In Part I, I examined how reading your work aloud can help energize your copy by picking up on inconsistencies in reasoning, skips in logic, poor grammar, and even misspellings. Today’s lesson is on harnessing the power of voice to help carry you through even the toughest case of writer’s block and get your words flowing for the most powerful writing of your life!
Steps to Powerful Writing:
Step One: Choose your subject.
Do you have a particular assignment you are working on? Articles, essays and non-fiction personal development books lend themselves well to this technique. Let’s choose a sample topic for the purposes of this example — I am going to choose (drum roll here) writer’s block!
Step Two: Line up some questions.
If you have a friend of family member with an interest in your subject, now’s the time to recruit their assistance. If you have an outline of your piece already, you can formulate some questions from this or you can simply ask your friend to write down some questions of their own about your subject matter. Here are some samples:
- What is writer’s block?
- How often have you experienced it?
- Is there anything in particular that seems to trigger it?
- What techniques do you recommend to overcome it?
- Which has worked the best for you and why?
- Which is your favorite?
- Which is your least favorite?
- Is there one that you feel doesn’t work at all?
- What would you recommend if none of these works for me?
Now you’re simply going to record a conversation between you and your friend as he or she asks you the questions they’ve come up with. Make sure you have either a tape recorder or a recording app (there are many available for iPhone or Android) that can document your convo. This informal interview will be a springboard for your new piece of writing. You can conduct the interview in person, through Skype or FaceTime, or even over the phone — you just need to get a good recording of your answers to the questions.
Sometimes questions other than your original ones will naturally arise as a result of your responses — that’s good! It gives an even more organic flavor to your responses, resulting in a fluid and more casual session.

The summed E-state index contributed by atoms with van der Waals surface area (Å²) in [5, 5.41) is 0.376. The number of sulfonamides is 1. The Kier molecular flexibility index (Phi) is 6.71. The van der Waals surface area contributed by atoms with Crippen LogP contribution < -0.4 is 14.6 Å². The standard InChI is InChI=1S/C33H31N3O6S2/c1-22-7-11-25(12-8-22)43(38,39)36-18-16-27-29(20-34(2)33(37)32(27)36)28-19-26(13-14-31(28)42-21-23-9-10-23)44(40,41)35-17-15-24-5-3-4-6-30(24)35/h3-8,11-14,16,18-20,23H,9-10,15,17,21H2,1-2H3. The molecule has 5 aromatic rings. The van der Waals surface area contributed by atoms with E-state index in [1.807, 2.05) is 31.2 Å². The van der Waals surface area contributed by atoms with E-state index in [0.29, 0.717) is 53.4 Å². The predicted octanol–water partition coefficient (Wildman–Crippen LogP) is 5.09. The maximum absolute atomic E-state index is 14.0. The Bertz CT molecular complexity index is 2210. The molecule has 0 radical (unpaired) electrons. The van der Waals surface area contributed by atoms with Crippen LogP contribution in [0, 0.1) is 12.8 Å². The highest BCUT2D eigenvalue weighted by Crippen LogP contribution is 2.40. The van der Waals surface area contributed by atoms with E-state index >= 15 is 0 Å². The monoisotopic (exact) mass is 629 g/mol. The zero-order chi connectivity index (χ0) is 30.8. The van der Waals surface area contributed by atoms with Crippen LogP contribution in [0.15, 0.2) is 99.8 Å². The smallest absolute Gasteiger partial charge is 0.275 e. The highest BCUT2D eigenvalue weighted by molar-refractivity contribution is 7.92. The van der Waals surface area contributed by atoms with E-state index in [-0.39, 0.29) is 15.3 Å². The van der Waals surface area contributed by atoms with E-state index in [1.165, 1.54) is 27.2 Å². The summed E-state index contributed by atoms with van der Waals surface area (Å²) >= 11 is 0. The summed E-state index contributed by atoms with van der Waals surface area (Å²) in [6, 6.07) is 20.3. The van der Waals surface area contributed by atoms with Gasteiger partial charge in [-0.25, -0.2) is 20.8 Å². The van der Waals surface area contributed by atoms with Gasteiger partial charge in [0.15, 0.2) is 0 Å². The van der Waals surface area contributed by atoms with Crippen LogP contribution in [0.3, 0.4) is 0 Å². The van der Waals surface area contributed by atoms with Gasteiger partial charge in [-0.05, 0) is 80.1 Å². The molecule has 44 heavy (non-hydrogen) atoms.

A smooth, conversational tone is important in many types of writing — non-fiction is one that immediately springs to mind as being improved by writing that is as easy to follow as a chat with a friend.
Step Four: Transcribe
After you’ve conducted your interview, you’ll need to transcribe the results. You can hire this done very inexpensively through eLance or Fiverr or you can do it yourself. I invariably choose the latter because I am a) cheap and b) in need of instant gratification. If you go the DIY route, you can either listen and type, or try out one of the various voice-to-text programs like the one embedded in Apple software for Mac users or Dragon or Nuance Dragon if you want to invest in one for future use.
I am old school and a pretty quick typist, so I do my own transcription by replaying the voice files while I type.
Get everything down just the way it was spoken, but feel free to leave out any “ums” “uhs” or “erms” that may be peppered throughout. It’s bad form in speaking and even worse in writing. Powerful writing (and speaking) is clear, clean, and concise.
Step Five: Rewrite and Reorganize
You’re nearly there! Now you have a pre-written piece with which to play. Remember what I said in the first article — that it was much easier to edit your way out of writer’s block? Well, ta-da! You have something to edit. What’s even better, it is already in a conversational format. It will no doubt need some reorganizing and will definitely need rewriting, but you are no longer blocked! No one’s ever complained of editor’s block, so please don’t be the first.
I know people who’ve written entire books this way, successfully!
A NOTE FOR FICTION WRITERS:
This particular tale consisted of almost non-stop dialogue between eight characters. That’s pretty difficult to manage without some of it sounding stilted or the story getting lost. But when I put my characters in an (imaginary) room together and spoke each of their parts out loud, the results were magical! I think it was the best dialogue I’ve ever “written”. I was definitely in the flow and writing the story took about 2/3 less time than usual.
I simply recorded my characters’ interaction as I went through it aloud, then transcribed the result. Believe it or not, I hardly had to edit this one at all. Now that’s powerful writing!
In all honesty, this doesn’t work for me when I am dealing with the prosaic parts of fiction: settings, descriptions, and such. But I think that’s a “me” thing — others have found great freedom of expression in being able to speak their entire story into existence. Perhaps you’re one of them — try it and see!
See you on the next page!